Wolf motors case study operations management

Despite its market position and reputation for quality, the company has recently begun to struggle with new competitors in the Asian Pacific region, which has pushed their needs to develop new manufacturing technologies, as well as to better control costs and quality in its American manufacturing facilities.

Wolf motors case study operations management

Toyota GB had begun the initial phase of a long-term transformation programme which aimed to replace all key systems within the context of a wider strategy developed in conjunction with IBM Global Services.

The challenge was in the deadline, which 1Tech met by developing and demonstrating the application in just several weeks. Importer and distributor for Toyota and Lexus vehicles in the UK, the company is responsible for sales, marketing, after sales and customer relations across its entire UK network of Toyota Centres.

The Problem Each year, Toyota offers its worldwide marketing subsidiaries a range of vehicles with some 20 million configuration options. Each subsidiary can additionally market a range of locally fitted options ranging from specialist upholstery and trim through to in-car entertainment and navigation systems.

From the options available, Toyota GB must create the range which is most likely to succeed in the UK market. Toyota GB provides a full range of service options, including customisation, which must be supported by a production-like workflow, and the supply of spare parts across the full lifecycle of each model.

Wolf motors case study operations management

To operate successfully, the company must be able to understand trends within the marketplace and respond swiftly to opportunities and challenges. The objective was therefore to develop systems which would support the decision-making process by integrating market intelligence, sales and lost sales information and service requirements with brand development, range definition and pricing.

The complexity is in the sheer number of permutations available. Such an objective cannot be attained overnight. It is not just a matter of replacing systems; whilst that is not simple, the biggest challenge was in managing the business change which accompanied it. To meet these challenges, Toyota developed a progressive approach which would allow each major component to be specified, implemented, verified and adopted before moving on to the next.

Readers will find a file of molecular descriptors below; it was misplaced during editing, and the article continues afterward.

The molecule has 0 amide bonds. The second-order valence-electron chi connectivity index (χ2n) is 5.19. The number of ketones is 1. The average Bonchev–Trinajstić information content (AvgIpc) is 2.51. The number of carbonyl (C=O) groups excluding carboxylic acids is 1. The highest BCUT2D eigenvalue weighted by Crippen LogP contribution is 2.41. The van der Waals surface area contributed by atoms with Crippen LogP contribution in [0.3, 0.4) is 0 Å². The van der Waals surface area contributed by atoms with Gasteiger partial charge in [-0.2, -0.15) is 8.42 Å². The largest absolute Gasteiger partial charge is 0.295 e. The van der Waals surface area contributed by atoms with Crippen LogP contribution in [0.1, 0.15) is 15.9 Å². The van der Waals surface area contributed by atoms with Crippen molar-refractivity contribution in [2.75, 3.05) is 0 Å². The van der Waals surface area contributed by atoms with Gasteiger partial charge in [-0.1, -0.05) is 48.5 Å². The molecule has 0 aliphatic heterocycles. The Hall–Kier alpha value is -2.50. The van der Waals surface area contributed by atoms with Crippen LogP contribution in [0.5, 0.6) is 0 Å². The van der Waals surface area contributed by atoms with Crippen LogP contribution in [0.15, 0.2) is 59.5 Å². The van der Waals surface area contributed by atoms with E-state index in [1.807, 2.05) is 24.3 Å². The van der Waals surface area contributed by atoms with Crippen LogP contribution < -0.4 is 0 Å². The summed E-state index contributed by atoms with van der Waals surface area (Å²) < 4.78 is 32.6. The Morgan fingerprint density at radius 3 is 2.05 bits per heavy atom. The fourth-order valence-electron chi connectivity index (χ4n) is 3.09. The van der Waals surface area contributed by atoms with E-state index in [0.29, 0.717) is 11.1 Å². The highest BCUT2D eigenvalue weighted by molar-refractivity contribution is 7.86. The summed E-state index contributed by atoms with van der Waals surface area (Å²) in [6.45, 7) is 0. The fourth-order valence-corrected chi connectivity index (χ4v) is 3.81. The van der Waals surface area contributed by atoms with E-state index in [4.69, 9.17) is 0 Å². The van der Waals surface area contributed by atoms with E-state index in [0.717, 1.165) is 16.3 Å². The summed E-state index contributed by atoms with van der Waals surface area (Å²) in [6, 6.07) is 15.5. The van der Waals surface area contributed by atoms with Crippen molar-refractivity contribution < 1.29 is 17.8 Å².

This supported the need for a sound business change strategy, but had significant ramifications for the implementation of the systems themselves as each new or replaced business application had to be absorbed by the user community whilst its predecessor and supporting legacy applications remained operational behind the scenes.

It is vitally important that such an approach is driven by the business architecture so that dependencies between components are recognised by the sequence of implementation. At the core of the Toyota business architecture is the product lifecycle, around which all business critical systems revolve.

Having demonstrated the capabilities of both opentaps and its team, 1Tech were engaged to advise on and implement Product Lifecycle Management, working with in-house legacy system teams to develop a homogeneous solution.

This is described in a separate Case Study, See Case Study Toyota invest in 1Tech's process engineering expertise Implementation of a sound, flexible product model on which to build subsequent components and applications No licence fees and the implementation of core functionality using standard components, as well as out-of-the box administrative functions, led to the cost of the new development being a fraction of the expected overall project costs Conclusion 1Tech not only demonstrated the ability to deliver industrial-strength, business-critical applications to a major and complex enterprise, but also to work within and contribute to a disciplined, quality-oriented organisation.Sub-Zero faced the largest product launch in the company’s history:It wanted to launch 60 new products as scheduled while simultaneously opening a new “greenfield” production facility, yet still adhering to stringent quality requirements and manage issues from new supply-chain partners.

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Wolf motors case study operations management

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